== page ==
Headline Cleanup: Rangers Sell Naming Rights to Ballpark

Not much time for thoughtful writing today, so I figured why not play a little more headline cleanup?

About five days ago, the Texas Rangers announced that it had reached a deal to sell the naming rights to its home ballpark. The playing field formerly known as The Ballpark in Arlington will now be called the Globe Life Park in Arlington, named after the Globe Life insurance company, who was the highest bidder.

photoI was ho hum about the news when I first heard it – this type of commercialization is the norm in baseball, and with the free agency money they’ve been spending of late who can blame the Rangers for wanting to open up a new source of revenue stream?

MLB: New York Yankees at Texas RangersIt also gave me the chance to hone my stadium name trivia skills. For instance, did you know that Fenway Park is actually named after a realty company? John I. Taylor, the owner of the club at the time the ballpark was built, claimed to have named it after the Fenway neighborhood of Boston where it was located, but his family just so happened to also own the Fenway Realty Company. Coincidence? I think not.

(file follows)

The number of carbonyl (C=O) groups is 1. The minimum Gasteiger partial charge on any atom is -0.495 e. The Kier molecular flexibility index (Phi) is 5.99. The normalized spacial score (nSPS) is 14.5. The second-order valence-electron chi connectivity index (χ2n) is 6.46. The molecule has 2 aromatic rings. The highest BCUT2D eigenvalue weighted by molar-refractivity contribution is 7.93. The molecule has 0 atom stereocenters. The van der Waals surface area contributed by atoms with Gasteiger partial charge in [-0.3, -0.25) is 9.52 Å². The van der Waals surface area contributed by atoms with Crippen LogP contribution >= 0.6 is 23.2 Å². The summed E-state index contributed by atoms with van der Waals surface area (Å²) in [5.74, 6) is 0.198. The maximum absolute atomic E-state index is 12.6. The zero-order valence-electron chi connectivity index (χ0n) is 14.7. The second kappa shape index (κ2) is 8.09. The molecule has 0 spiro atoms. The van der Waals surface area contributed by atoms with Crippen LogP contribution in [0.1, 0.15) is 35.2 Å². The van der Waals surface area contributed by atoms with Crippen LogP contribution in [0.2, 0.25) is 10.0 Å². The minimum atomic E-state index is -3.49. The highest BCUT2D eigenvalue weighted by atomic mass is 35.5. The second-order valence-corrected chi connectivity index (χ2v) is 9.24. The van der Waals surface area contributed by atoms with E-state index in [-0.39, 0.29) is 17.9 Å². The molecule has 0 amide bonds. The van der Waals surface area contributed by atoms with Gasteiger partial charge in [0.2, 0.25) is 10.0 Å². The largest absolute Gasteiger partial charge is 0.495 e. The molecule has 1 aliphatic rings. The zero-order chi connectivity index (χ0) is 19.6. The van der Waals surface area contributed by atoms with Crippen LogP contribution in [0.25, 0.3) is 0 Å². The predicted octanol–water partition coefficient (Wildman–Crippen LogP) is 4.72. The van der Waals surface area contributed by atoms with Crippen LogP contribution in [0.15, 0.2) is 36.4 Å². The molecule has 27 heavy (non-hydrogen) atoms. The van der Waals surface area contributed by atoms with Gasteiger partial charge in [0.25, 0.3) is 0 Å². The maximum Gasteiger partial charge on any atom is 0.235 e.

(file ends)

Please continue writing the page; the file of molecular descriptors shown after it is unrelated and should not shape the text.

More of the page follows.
It’s also easy to forget that iconic Wrigley Field is named for the equally iconic chewing gum company.

Wrigleys_Spearmint_Chewing_GumIn fact, of the 30 franchises, only seven play in home parks that are completely innocent of commercially-related pasts. Those ballparks are Angels Stadium (Los Angeles Angels of Anaheim), Dodger Stadium (Los Angeles Dodgers), Yankee Stadium (New York Yankees), Kauffman Stadium (Kansas City Royals), Marlins Park (Miami Marlins; and it’s only a matter of time before owner Jeff Loria sells the naming rights, trust me on that), Nationals Park (Washington Nationals), and Oriole Park at Camden Yards (Baltimore Orioles). I am not counting Turner Field (Atlanta Braves), which could either be named after Ted Turner or the company that owned the team, also named after Ted Turner. Modest fellow, eh?

tedTrust me, by the time the season starts, Globe Life Park in Arlington will seem to roll off the tongue. I always thought The Ballpark in Arlington was kind of a clunky name anyway, so no real harm done.

About Matthew George

Matthew George graduated from the University of Kentucky in 2008 with a bachelor of science in journalism. He spent three years writing sports for the Kentucky Kernel, the university's daily paper, and served as assistant sports editor. After undergrad, Matthew attended Chase College of Law at Northern Kentucky University where he earned his juris doctorate. He is now admitted to practice law in Kentucky and Indiana.

One thought on “Headline Cleanup: Rangers Sell Naming Rights to Ballpark

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